The findings from this study suggest that public health action will be needed to reduce the prevalence of health risk behaviors among AI/AN students. There are more than 560 federally recognized AI/AN tribes in the United States (4). The populations of these tribes range from fewer than 100 people to more than 750,000 people (20), and each tribe has its own distinct traditions and cultural heritage (17,27,29). Understanding the geographic, legal, and cultural context in which AI/AN people live is essential to addressing the elevated risk for many health problems found among AI/ANs: a one-size-fits-all approach would not be appropriate. Any school or community-based intervention should be conducted in partnership with AI/AN people to ensure that it is culturally relevant and includes development of the community capacity necessary to ensure the sustainability of the intervention (17,28).
In addition to the importance of culturally relevant interventions, for some behaviors, differences in the prevalence among boys and girls should be considered. For example, AI/AN girls drank less milk than AI/AN boys, and understanding this difference is important for ensuring adequate calcium intake among girls. Likewise, more AI/AN girls than boys had insufficient vigorous physical activity and did not play on a sports team. In contrast, the prevalence of binge drinking, computer use, and obesity was higher among AI/AN boys than girls.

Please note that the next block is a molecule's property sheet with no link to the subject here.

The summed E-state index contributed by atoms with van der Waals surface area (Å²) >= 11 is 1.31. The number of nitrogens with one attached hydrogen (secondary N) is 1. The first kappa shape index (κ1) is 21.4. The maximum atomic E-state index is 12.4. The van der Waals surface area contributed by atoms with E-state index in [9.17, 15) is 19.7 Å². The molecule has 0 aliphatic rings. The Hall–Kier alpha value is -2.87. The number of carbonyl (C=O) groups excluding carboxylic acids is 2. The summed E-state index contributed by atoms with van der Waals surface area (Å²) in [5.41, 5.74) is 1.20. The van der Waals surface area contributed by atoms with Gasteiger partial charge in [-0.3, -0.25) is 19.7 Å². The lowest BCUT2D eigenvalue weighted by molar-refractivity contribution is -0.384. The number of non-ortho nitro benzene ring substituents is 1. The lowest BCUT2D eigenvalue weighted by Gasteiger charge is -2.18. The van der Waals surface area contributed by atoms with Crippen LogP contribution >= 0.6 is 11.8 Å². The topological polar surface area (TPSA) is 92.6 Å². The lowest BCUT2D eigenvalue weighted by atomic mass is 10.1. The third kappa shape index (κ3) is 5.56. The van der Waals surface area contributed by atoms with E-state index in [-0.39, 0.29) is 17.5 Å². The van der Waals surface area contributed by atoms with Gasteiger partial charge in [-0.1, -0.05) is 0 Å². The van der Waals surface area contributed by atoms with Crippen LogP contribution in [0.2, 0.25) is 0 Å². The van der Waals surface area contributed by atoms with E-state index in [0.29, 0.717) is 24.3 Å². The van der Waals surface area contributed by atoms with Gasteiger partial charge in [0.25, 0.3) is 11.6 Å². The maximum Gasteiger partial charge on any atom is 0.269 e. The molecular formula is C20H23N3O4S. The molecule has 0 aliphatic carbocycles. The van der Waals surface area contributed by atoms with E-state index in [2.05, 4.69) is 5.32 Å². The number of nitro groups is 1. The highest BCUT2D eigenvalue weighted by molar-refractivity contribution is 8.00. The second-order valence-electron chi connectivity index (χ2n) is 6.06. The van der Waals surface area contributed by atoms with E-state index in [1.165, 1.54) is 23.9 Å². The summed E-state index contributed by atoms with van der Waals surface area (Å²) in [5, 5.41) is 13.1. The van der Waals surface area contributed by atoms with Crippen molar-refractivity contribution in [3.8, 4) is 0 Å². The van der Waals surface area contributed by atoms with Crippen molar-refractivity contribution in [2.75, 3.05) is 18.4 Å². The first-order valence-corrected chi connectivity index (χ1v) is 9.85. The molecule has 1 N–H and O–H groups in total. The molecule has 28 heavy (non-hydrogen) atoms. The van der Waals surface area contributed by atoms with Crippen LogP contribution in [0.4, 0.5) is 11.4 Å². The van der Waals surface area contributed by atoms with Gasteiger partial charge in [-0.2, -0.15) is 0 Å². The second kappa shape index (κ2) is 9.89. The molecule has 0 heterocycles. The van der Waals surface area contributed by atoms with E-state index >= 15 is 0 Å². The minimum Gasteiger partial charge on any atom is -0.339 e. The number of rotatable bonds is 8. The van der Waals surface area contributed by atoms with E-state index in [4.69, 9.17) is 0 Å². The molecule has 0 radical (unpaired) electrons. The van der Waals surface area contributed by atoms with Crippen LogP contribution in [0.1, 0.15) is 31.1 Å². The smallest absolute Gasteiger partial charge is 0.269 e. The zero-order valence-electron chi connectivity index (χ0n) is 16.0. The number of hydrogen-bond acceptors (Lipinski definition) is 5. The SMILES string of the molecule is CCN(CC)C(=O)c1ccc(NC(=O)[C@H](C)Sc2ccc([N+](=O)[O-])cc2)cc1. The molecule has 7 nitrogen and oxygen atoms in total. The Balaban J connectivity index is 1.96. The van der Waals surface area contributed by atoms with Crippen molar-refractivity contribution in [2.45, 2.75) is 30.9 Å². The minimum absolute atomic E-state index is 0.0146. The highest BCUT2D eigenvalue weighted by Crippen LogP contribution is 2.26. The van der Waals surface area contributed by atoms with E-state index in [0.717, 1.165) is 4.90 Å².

The public health goals for the nation set in Healthy People 2010 address, in part, health risk behaviors among youth (26). The findings of this analysis of YRBS data show that AI/AN high school students (and students in other racial/ethnic groups) have not yet met all of the target rates set in the Healthy People 2010 goals (Table 4). For example, the 2010 goal for current cigarette use is 16%, but 33.7% of AI/AN students were current cigarette users. The prevalence among black students was 12.6%, lower than the Healthy People 2010 goal. The goal for binge drinking is 2.0%, but the prevalence of binge drinking among AI/AN students was 30.9% (nearly equivalent to the prevalence among white and Hispanic students). Similarly, the targets for vigorous physical activity (85% goal) and moderate physical activity (35% goal) have not been met, and rates among AI/AN students are 62.4% and 28.1%, respectively (ie, the inverses of insufficient vigorous and moderate physical activity reported in this study). A similar pattern is seen with other Healthy People 2010 goals for comparable risk behaviors measured in this study.